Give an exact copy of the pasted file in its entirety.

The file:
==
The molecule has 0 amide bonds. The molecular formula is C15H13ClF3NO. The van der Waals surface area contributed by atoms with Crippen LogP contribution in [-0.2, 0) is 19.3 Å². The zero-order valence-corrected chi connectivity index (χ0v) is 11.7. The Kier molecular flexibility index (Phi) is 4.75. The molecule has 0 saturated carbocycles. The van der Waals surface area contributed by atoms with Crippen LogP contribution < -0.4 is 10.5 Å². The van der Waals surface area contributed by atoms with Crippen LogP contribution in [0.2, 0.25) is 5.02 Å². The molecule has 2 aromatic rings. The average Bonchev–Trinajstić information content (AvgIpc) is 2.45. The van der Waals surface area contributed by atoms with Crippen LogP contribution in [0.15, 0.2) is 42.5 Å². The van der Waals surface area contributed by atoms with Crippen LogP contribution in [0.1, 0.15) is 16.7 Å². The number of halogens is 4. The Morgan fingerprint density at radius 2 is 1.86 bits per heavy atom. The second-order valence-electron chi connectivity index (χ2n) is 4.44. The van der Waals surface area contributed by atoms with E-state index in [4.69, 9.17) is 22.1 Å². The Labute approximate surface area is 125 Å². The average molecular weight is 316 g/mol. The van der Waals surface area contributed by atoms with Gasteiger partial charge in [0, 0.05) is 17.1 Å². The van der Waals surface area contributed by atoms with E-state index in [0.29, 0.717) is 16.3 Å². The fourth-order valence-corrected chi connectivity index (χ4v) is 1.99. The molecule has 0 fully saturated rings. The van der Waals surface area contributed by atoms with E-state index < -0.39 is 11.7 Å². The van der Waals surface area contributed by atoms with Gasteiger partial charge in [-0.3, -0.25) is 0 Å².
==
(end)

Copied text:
The molecule has 0 amide bonds. The molecular formula is C15H13ClF3NO. The van der Waals surface area contributed by atoms with Crippen LogP contribution in [-0.2, 0) is 19.3 Å². The zero-order valence-corrected chi connectivity index (χ0v) is 11.7. The Kier molecular flexibility index (Phi) is 4.75. The molecule has 0 saturated carbocycles. The van der Waals surface area contributed by atoms with Crippen LogP contribution < -0.4 is 10.5 Å². The van der Waals surface area contributed by atoms with Crippen LogP contribution in [0.2, 0.25) is 5.02 Å². The molecule has 2 aromatic rings. The average Bonchev–Trinajstić information content (AvgIpc) is 2.45. The van der Waals surface area contributed by atoms with Crippen LogP contribution in [0.15, 0.2) is 42.5 Å². The van der Waals surface area contributed by atoms with Crippen LogP contribution in [0.1, 0.15) is 16.7 Å². The number of halogens is 4. The Morgan fingerprint density at radius 2 is 1.86 bits per heavy atom. The second-order valence-electron chi connectivity index (χ2n) is 4.44. The van der Waals surface area contributed by atoms with E-state index in [4.69, 9.17) is 22.1 Å². The Labute approximate surface area is 125 Å². The average molecular weight is 316 g/mol. The van der Waals surface area contributed by atoms with Gasteiger partial charge in [0, 0.05) is 17.1 Å². The van der Waals surface area contributed by atoms with E-state index in [0.29, 0.717) is 16.3 Å². The fourth-order valence-corrected chi connectivity index (χ4v) is 1.99. The molecule has 0 fully saturated rings. The van der Waals surface area contributed by atoms with E-state index < -0.39 is 11.7 Å². The van der Waals surface area contributed by atoms with Gasteiger partial charge in [-0.3, -0.25) is 0 Å².